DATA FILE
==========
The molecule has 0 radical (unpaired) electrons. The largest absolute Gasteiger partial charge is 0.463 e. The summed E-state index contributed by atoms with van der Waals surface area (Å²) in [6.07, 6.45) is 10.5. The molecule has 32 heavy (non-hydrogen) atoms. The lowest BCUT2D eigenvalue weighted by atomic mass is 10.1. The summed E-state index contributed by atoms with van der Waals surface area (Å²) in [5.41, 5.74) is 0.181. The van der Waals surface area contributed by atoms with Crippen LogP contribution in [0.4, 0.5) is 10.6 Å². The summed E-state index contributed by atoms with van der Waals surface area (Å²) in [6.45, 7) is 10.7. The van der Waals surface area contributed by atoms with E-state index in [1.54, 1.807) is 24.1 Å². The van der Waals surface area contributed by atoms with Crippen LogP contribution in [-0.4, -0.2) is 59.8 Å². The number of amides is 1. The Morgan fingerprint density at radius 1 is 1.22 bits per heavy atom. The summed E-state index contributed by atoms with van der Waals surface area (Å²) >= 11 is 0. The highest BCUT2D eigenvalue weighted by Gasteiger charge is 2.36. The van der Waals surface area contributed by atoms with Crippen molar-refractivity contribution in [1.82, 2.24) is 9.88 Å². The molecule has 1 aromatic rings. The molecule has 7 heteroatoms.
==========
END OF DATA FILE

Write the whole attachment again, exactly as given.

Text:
The molecule has 0 radical (unpaired) electrons. The largest absolute Gasteiger partial charge is 0.463 e. The summed E-state index contributed by atoms with van der Waals surface area (Å²) in [6.07, 6.45) is 10.5. The molecule has 32 heavy (non-hydrogen) atoms. The lowest BCUT2D eigenvalue weighted by atomic mass is 10.1. The summed E-state index contributed by atoms with van der Waals surface area (Å²) in [5.41, 5.74) is 0.181. The van der Waals surface area contributed by atoms with Crippen LogP contribution in [0.4, 0.5) is 10.6 Å². The summed E-state index contributed by atoms with van der Waals surface area (Å²) in [6.45, 7) is 10.7. The van der Waals surface area contributed by atoms with E-state index in [1.54, 1.807) is 24.1 Å². The van der Waals surface area contributed by atoms with Crippen LogP contribution in [-0.4, -0.2) is 59.8 Å². The number of amides is 1. The Morgan fingerprint density at radius 1 is 1.22 bits per heavy atom. The summed E-state index contributed by atoms with van der Waals surface area (Å²) >= 11 is 0. The highest BCUT2D eigenvalue weighted by Gasteiger charge is 2.36. The van der Waals surface area contributed by atoms with Crippen molar-refractivity contribution in [1.82, 2.24) is 9.88 Å². The molecule has 1 aromatic rings. The molecule has 7 heteroatoms.